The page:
In post-World War II England, former Secret Service operative Mirabelle Bevan becomes embroiled in a new kind of intrigue…
1951: In the popular seaside town of Brighton, it’s time for Mirabelle Bevan to move beyond her tumultuous wartime years and start anew. Accepting a job at a debt collection agency seems a step toward a more tranquil life.
But as she follows up on a routine loan to Romana Laszlo, a pregnant Hungarian refugee who’s recently come off the train from London, Mirabelle’s instincts for spotting deception are stirred when the woman is reported dead, along with her unborn child.
After encountering a social-climbing doctor with a sudden influx of wealth and Romana’s sister, who seems far from bereaved and doesn’t sound Hungarian, Mirabelle decides to dig deeper into the suspicious circumstances surrounding the death. Aided by her feisty sidekick—a fellow office worker named Vesta Churchill (“no relation to Winston,” as she explains)—Mirabelle unravels a web of evil that stretches from the Brighton beachfront to the darkest corners of Europe. Putting her own life at risk, she must navigate a lethal labyrinth of lies and danger to expose the truth.
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By Sara Sheridan
KENSINGTON PUBLISHING CORP.Copyright © 2016 Sara Sheridan
All rights reserved.
Better a diamond with a flaw than a pebble without.
Mirabelle Bevan surveyed Brighton's beachfront from her deck chair. The weather had been so fine the last few days she was picking up a golden tan.
Well put-together and in her prime, Mirabelle always ate her lunch on Brighton beach if the weather was in any way passable, but out of sheer principle she never paid tuppence for a chair. We did not win the war to have to pay to sit down, she frequently found herself thinking. Mirabelle's stance against the deck chair charges was one of the few things that kept her going these days. In an act of personal defiance, she carefully timed the coming and goings of Ron, the deck chair attendant, and concluded that it was perfectly possible to sneak enough time to enjoy her sandwich while he tended the other end of his pitch. By selecting the right chair she could have an average of twenty-five undisturbed minutes, which was perfect. Mirabelle's life these days revolved around small victories, little markers in her day that got her through until it was time for bed.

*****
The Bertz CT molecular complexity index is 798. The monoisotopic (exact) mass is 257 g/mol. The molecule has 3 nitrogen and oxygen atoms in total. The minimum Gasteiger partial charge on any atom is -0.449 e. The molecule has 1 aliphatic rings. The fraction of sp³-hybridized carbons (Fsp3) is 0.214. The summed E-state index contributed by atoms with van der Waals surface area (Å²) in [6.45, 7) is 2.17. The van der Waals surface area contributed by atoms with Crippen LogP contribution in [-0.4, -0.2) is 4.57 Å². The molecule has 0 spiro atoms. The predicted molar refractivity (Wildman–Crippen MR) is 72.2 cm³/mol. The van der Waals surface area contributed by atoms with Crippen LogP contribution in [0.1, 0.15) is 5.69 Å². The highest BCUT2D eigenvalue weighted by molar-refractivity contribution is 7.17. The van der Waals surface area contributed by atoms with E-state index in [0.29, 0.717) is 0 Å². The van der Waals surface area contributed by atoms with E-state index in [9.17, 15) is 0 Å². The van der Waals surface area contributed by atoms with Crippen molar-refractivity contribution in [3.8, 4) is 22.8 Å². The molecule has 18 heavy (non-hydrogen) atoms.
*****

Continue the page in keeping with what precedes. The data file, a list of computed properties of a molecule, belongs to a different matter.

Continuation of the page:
She loved the beach. There was something soothing about the expanse of gray and cream pebbles, the changing color of the sea and the movement of the clouds. Mirabelle didn't mind if it was cold or if there was a spot of rain and it was only during a full-blown downpour or a gale-force wind that she retreated to the steamy interior of the Pier Café. Now she ate her fish paste sandwich with her large hazel eyes on the ocean and her sixth sense switched on in case Ron returned early.
While the nation complained about rationing, Mirabelle found the limited range of foods available comforting. These days she never had much of an appetite and her favorite whiskey was in easy supply as long as she swapped her meat coupons on a regular basis and paid slightly over the odds. A nice bottle of Islay malt was all Mirabelle Bevan really wanted — though Glenlivet was fine at a push. When she had finished her sandwich she brushed the crumbs from her tweed skirt, checked right and left, and slipped a small leather-bound flask from her crocodile-skin handbag to wash down the sandwich with a tiny swig. Back at the office she always made herself a strong cup of tea and sipped it with a cracker so that if her boss came in he would be none the wiser. The whiskey was the only outward sign that Mirabelle Bevan was in mourning. It reminded her of Jack.